Day 8 – By far my favourite day as we had an amazing dawn service at the Isurava Memorial. A beautiful memorial,  literally in the middle of the jungle.  I later discovered the memorial materials were brought in by helicopter. Four huge granite stones, each inscribed with a single word – Courage, Endurance, Mateship, Sacrifice. The significance of getting here and hearing the letters written by soldiers and poems after we had walked in their footsteps was amazing. We understood what those 4 inscribed words really meant as we were nearly at the end of our journey. From here we started a descent into Kokoda for our final night.

2019 07 Kokoda Trek Liz Thompson 2

Day 9 – It was a different atmosphere waking up today. We were no longer in the jungle and we had a short walk to the airfield. On the way, we were treated to a baked breakfast and cultural show before heading to the airfield. The airport consisted of a concrete slab with a tin roof and a lady with a clipboard who weighed our bags and us and wrote it all down in her book. After less than an hour’s flight in a small plane, we were back in Port Moresby. On the way back to the lodge we visited the Bomana cemetery where over 4500 Australians lie buried. It is hard to look at all the headstones, mainly young and ill-prepared boys 18 to 20 years old. It was a very emotional experience having walked through the jungle, and to know what they had to endure and the conditions that they would have had no time to prepare for.

2019 07 Kokoda Trek Liz Thompson 3

Upon reflection of my time at Kokoda, it’s hard to put into words the profound effect that experience has on you. It’s not just a journey you take for a physical challenge even though it is physically very challenging. It was also a very mentally challenging experience of having to push through when you think you can’t walk up to another hill, and the emotional journey, the empathy you have for those soldiers who did the same trek but in much worse and harsher conditions. It certainly piqued my interest in finding out more about Australia's role in WW2. The amazing people you meet and bond with over a very unique experience I would highly recommend.

Correct track notes and maps for bushwalks are essential!

So you're going on a bushwalk - do you know the true track conditions or are you heading out into the great unknown?

Brad Lester cartoon 1

Cartoon by Brad Lester

Don’t let this happen to you!

Rainy weather

When is a track not a track? When it is a creek ...

  • Have you checked the weather forecast for the area?
  • Do you understand how quickly weather conditions can change in the area, especially in the High Country?
  • What are the current track and access conditions?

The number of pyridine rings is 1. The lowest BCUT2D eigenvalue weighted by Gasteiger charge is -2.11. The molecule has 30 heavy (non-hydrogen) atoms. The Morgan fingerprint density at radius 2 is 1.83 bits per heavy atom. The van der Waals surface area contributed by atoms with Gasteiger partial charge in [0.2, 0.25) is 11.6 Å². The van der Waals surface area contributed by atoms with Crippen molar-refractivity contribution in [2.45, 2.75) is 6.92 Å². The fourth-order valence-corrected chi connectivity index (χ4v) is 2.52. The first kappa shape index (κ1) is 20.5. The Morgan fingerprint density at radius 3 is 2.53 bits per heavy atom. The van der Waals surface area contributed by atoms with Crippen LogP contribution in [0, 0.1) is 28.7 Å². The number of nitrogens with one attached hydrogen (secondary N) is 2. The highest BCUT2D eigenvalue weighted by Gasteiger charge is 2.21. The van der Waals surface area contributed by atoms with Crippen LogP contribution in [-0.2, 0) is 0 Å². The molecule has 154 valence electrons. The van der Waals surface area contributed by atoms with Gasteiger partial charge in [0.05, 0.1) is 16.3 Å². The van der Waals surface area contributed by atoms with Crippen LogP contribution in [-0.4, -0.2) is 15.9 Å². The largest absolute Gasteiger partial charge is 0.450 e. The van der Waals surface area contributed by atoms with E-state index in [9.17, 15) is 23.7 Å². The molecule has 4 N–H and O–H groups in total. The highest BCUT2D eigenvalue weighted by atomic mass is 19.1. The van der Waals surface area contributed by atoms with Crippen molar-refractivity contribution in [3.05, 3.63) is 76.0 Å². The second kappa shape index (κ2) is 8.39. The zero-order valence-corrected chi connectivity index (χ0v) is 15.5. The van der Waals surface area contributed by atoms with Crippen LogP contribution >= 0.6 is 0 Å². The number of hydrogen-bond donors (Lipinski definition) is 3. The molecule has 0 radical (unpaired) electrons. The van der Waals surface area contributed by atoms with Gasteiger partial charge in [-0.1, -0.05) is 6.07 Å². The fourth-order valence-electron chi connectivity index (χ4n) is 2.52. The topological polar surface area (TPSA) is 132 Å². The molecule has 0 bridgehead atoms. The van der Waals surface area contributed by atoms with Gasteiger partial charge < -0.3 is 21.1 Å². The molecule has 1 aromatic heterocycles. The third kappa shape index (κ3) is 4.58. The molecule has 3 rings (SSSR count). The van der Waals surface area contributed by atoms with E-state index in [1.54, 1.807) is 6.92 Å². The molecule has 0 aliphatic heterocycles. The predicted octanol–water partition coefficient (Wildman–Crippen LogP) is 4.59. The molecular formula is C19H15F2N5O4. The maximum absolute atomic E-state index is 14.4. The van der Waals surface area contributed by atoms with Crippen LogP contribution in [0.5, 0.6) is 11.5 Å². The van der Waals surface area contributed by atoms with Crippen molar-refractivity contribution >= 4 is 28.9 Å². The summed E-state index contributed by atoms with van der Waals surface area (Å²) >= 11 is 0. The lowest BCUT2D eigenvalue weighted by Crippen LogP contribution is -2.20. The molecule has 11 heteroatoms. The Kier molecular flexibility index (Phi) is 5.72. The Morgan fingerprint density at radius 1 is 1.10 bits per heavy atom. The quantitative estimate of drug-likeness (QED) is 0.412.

• Will you be checking with someone who knows or has recently been there?
  • Have you had a look for updates on the Parks Victoria website or if possible, speak to the land manager or park ranger? 
  • Have you been to the area before?

Mountain Track

When is a track not the track? When it's the wrong track or it's not a track...

  • Can you read a map?
  • Do you have a decent and recent map of the area? (Here is a good guide on where to source maps)
  • Do you have adequate navigation skills for the walk?
  • Are you able to follow a faint track or stay on an unmarked “route only” and not wander off into a scrubby gully?
  • Are you respectful of the environment by not walking off track? 

Answered NO to the above? You should be going out there with a Bushwalking Club!

Club walk leaders:

  • Are trained to plan and successfully lead walks,
  • Will mentor inexperienced walkers,
  • Guide aspiring walk leaders into being capable and confident leaders, and, best of all
  • Will get you back to civilisation.

A club walk leader will have done all the planning for you, so you can:

  • Walk with confidence,
  • Enjoy on the scenery,
  • Socialise,
  • Experience the pure enjoyment of being out there in the bush, and
  • Forget time - as the club leader knows where the group should be and when they should be there.

Bushwalking Clubs have a wealth of experience in their membership which club leaders draw on when planning walks. So you will receive the benefit of all that experience.


Want to answer YES to all the above? A Bushwalking Club ticks all the boxes!

  • It is inexpensive. Annual Membership of a club is on average between $50-$100 a year and you can go on as many walks as you like!
  • Clubs often have a bushwalking/camping gear for hire/loan to members, so you don't have to buy lots of stuff.
  • Enjoy the companionship, and the pleasure of being with like-minded people;
  • Relax in the safety of a group,
    • Be rescued if you accidentally walk into an irate wombat’s burrow,
    • Be missed if you inadvertently disappear into a ferocious Bunyip’s den.
    • First Aid - there will probably one or more people on the trip who have First Aid qualifications.
  • Meet new people, some may even become close friends!

Please do not go out into the bush on your own, even very confident and experienced walkers can become disorientated in weather changes or sprain an ankle and be unable to walk further!

Be prepared – enjoy the bush- and easiest of all - join a club!